With the Midsummer Classic come and gone, it is time to look at the Fantasy All-Stars for the first half.
Rather than simply listing the top-ranked players, we are going to take a look at those who have greatly outshone their preseason rankings. It is these type of players that fuel a winning fantasy team.
If you are the owner of these players, this might be your chance to "sell high" if you believe they can't keep up their performance during the second half.
Pablo Sandoval (SF)—A late round pick in most drafts, Sandoval has rewarded his owners with 15 home runs and a .333 average for the first half.
Joe Mauer (MIN)—It is no surprise that he is productive, but no one expected the power behind his .373 batting average. With 15 home runs on the year, Mauer has already set his career high.
Brandon Inge (DET)—You wouldn't know it by watching this week's All-Star events, but Inge has been smashing. He has long been a catching favorite—although he spends most of his time at 3B—and has shown up in more games than your average catcher. With 21 home runs and 58 RBI, Inge has been an owner favorite.
Mark Reynolds (ARI)—Reynolds has been golden thus far, with 24 long balls and 62 RBI. He's a good unload candidate, as those 123 strikeouts will catch up with him soon.
Carlos Pena (TB)—Similar numbers to Reynolds, including the strikeouts. Good trade bait for filling a needed space on your roster. Similar numbers can be found elsewhere, as players like Hank Blalock are available in many leagues.
Russell Branyan (SEA)—Branyan seems to have figured something out, the evidence being 22 home runs and a .280 batting average.
Aaron Hill (TOR)—An absolute steal on draft day. 20 home runs, 60 RBI, 190 total bases, .292 average, and a .820 OPS. Hill is hitting his prime at 27 years old; he is a keeper.
Ben Zobrist (TB)—A true fantasy MVP. 17 HR, 11 SB and a .297 batting average while being eligible at 2B, SS, LF, and RF. He'll be a great plug-and-play option as the season winds down.
Marco Scutaro (TOR)—Does nothing outstanding, but does everything well. Eligible at 2B, 3B, and SS. Scutaro is a good "throw-in" player to ask for in multi-player deals, as he can be overlooked.
See Reynolds, Sandoval, Inge, Branyan, and Scutaro above.
Casey Blake (LAD)—Another one of those all-around solid guys that make for good "throw-in" options in multi-player trades.
Scott Rolen (TOR)—He is healthy and productive...at the moment. A .320 batting average is a good nugget to attract would-be suitors. Time to unload before the DL comes calling.
See Zobrist and Scutaro above
Jason Bartlett (TB)—He's commanding players along the line of Matt Cain in current trades. With eight home runs, 19 steals, and a .347 batting average, Bartlett is solid—his biggest drawback being he is rated in just one position.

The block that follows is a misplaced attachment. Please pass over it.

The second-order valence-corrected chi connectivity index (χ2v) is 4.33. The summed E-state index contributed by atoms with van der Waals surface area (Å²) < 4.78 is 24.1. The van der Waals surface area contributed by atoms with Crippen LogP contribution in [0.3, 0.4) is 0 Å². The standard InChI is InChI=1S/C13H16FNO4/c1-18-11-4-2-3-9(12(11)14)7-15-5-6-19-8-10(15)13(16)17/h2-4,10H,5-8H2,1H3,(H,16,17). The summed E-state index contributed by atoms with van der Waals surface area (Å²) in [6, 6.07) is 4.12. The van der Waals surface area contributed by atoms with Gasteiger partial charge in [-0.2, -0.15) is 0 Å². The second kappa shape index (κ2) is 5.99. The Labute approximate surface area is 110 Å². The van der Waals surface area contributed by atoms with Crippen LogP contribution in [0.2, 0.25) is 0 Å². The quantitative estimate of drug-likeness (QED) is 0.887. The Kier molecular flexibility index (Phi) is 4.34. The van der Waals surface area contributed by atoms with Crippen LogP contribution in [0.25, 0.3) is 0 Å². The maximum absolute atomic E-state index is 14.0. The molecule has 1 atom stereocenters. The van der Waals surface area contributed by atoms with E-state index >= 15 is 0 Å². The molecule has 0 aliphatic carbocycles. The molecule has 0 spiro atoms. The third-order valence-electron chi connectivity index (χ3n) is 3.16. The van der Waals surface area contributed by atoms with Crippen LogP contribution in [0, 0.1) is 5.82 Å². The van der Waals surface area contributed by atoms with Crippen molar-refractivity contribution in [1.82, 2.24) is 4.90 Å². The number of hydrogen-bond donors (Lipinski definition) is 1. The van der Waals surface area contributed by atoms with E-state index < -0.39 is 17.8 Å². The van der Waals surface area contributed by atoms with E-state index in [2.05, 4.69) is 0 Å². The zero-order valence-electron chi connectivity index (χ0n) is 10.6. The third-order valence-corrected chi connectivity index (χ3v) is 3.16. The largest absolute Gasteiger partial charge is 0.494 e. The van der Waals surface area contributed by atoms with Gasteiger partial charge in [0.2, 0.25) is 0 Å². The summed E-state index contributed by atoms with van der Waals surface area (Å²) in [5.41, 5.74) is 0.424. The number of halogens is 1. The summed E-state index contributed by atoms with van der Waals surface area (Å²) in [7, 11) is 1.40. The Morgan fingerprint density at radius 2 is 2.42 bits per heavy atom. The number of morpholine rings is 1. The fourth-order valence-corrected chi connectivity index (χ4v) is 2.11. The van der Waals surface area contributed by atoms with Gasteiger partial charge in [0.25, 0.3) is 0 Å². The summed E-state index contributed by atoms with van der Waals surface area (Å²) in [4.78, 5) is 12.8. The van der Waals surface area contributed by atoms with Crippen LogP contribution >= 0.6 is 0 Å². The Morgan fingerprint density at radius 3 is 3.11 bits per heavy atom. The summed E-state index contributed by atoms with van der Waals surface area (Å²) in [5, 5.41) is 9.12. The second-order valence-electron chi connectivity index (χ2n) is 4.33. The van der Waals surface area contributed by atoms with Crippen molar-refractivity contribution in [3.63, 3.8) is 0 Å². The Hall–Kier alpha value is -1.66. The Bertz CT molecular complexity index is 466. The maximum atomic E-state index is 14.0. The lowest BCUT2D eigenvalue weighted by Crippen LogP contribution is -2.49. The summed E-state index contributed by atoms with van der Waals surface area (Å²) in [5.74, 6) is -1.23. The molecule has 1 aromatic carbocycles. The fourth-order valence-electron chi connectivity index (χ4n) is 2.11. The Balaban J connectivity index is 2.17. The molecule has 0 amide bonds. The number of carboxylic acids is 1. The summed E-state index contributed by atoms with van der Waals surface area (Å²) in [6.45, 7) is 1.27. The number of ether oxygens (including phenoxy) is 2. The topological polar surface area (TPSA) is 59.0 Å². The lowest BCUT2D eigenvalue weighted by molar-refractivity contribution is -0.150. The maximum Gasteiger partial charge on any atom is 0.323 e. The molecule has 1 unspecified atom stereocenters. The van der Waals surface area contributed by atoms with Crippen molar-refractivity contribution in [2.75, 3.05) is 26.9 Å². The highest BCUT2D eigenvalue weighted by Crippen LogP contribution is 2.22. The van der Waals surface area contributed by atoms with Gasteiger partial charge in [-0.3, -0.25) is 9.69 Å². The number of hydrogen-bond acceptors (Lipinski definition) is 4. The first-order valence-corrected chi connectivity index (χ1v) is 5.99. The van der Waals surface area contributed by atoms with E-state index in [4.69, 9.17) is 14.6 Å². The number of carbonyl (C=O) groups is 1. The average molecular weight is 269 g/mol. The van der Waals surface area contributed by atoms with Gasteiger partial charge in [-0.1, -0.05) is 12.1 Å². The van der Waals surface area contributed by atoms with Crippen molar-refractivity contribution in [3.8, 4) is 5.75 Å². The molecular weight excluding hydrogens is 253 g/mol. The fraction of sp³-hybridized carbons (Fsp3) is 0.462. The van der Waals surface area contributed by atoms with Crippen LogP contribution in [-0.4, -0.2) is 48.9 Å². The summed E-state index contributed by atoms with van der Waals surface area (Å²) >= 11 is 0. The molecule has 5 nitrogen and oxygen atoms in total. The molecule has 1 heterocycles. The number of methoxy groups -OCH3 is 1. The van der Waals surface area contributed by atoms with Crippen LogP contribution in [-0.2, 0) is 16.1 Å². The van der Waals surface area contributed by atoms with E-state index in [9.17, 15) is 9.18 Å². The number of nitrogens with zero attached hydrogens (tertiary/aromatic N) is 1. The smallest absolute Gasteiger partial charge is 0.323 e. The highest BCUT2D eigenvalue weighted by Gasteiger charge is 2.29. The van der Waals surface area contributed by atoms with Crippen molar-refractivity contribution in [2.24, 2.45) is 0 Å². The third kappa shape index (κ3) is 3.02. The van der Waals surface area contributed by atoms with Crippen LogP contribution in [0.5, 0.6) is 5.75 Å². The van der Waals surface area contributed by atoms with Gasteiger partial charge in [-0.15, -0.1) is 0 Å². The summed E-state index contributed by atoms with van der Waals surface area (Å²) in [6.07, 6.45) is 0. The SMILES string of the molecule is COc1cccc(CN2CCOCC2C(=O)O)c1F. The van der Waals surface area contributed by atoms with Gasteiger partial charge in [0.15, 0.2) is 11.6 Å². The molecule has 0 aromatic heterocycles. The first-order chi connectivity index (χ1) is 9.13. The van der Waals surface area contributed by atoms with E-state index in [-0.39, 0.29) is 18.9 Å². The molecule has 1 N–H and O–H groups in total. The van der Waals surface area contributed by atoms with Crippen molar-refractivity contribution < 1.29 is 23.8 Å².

Clint Barmes (COL)—His comeback may be complete. Another player that is solid in many areas, but not going to drive a victory in any one category. Eligible at 2B and 3B, Barmes is another good "throw-in" player.
Carl Crawford (TB)—Projected as a late second/early third-round draft pick, Crawford has been first-round material. The All-Star MVP has eight home runs, 44 steals, and a .309 batting average. If you have several holes to fill, look for a team needing steals and ask for the world.
Raul Ibanez (PHI)—An early surprise in the rankings, Ibanez is starting to slide back to his original ranking. Sell now, while he is at 22 home runs and a .309 batting average.
Adam Lind (TOR)—Another player reaching his prime. Lind has delivered power (19 home runs), while maintaining a .306 average. He has talent to maintain his pace, but what will the batting lineup look like in the second half for the Blue Jays?
Torii Hunter (LAA)—A mid-round draft pick, Hunter has delivered in the first half. It may be possible to use his stint on the DL to steal Hunter for the stretch run. You know the lineup around him will be good if healthy.
Jayson Werth (PHI)—20 home runs and 12 steals have made Werth a great pick, although he needs to cut down on the strikeouts in the second half.
Adam Jones (BAL)—Great all-around numbers for this surprising All-Star. He says his knees are fine, but raise the red flags. For me he is a great "sell high" player. Eligible in CF only at this point.
See Werth and Zobrist above
Justin Upton (ARI)—Another great all-around talent. 16 home runs, 12 steals, 172 total bases, and a .301 average. Upton is nearing his career high in at-bats, but should hold up well in the second half.
Nelson Cruz (TEX)—That power is not going away. With 22 home runs and All-Star notoriety now, Cruz could be easily dealt. That smooth swing looks like it could go all year in the Arlington Band Box.
Dan Haren (ARI)—Haren was about a fifth-round draft pick in most leagues, but is currently rated as the second-best fantasy player in baseball. 129 strikeouts, 2.01 ERA and a WHIP of 0.81 are amazing. Probably should have been the All-Star game starter.
Zach Greinke (KC)—See Haren above. 129 strikeouts, 2.12 ERA and a WHIP of 1.08. Greinke should have been starting the All-Star game opposite Haren. 10 wins in the first half while pitching for the Royals and their weak offense? Don't doubt the Zack Attack.
Chris Carpender (STL)—Comeback player of the year? Carpenter is 7-3 with a 2.47 ERA and a .87 WHIP. His biggest drawbacks are the lack of strikeouts and health history.
Ryan Franklin (STL)—If you guessed right from the early season closing committee of the Cardinals, Franklin has rewarded you big time. Many folks thought they were slick for drafting Motte in the late mid-rounds, but the job is Franklin's for the keeping.
Andrew Bailey (OAK)—This All-Star has been a big plus for owners so far. 10 Saves while sporting a 1.92 ERA and .97 WHIP.
Heath Bell (SD)—Gets the loss in the All-Star game, but that team is cursed to lose no matter what. Bell has been solid all year with 23 saves, a 1.69 ERA and a WHIP of 1.07.